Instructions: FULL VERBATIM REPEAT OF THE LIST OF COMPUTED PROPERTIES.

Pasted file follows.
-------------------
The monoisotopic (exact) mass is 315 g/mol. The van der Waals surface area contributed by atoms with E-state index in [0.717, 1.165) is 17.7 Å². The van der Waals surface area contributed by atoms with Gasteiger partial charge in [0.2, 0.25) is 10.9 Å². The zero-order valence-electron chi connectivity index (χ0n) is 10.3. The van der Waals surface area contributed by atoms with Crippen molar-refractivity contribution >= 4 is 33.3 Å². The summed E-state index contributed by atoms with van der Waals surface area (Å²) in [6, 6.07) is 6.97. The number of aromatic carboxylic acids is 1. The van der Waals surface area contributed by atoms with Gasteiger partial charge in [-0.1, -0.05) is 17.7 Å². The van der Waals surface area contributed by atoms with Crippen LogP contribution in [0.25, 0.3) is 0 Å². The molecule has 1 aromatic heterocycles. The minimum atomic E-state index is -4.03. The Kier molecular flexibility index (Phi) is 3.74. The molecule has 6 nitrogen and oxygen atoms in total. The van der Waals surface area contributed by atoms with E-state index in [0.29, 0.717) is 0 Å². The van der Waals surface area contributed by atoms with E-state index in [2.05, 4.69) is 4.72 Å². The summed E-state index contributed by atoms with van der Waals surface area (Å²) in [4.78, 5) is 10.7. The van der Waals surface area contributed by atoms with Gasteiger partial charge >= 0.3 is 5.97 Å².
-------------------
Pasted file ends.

The monoisotopic (exact) mass is 315 g/mol. The van der Waals surface area contributed by atoms with E-state index in [0.717, 1.165) is 17.7 Å². The van der Waals surface area contributed by atoms with Gasteiger partial charge in [0.2, 0.25) is 10.9 Å². The zero-order valence-electron chi connectivity index (χ0n) is 10.3. The van der Waals surface area contributed by atoms with Crippen molar-refractivity contribution >= 4 is 33.3 Å². The summed E-state index contributed by atoms with van der Waals surface area (Å²) in [6, 6.07) is 6.97. The number of aromatic carboxylic acids is 1. The van der Waals surface area contributed by atoms with Gasteiger partial charge in [-0.1, -0.05) is 17.7 Å². The van der Waals surface area contributed by atoms with Crippen LogP contribution in [0.25, 0.3) is 0 Å². The molecule has 1 aromatic heterocycles. The minimum atomic E-state index is -4.03. The Kier molecular flexibility index (Phi) is 3.74. The molecule has 6 nitrogen and oxygen atoms in total. The van der Waals surface area contributed by atoms with E-state index in [0.29, 0.717) is 0 Å². The van der Waals surface area contributed by atoms with E-state index in [2.05, 4.69) is 4.72 Å². The summed E-state index contributed by atoms with van der Waals surface area (Å²) in [4.78, 5) is 10.7. The van der Waals surface area contributed by atoms with Gasteiger partial charge >= 0.3 is 5.97 Å².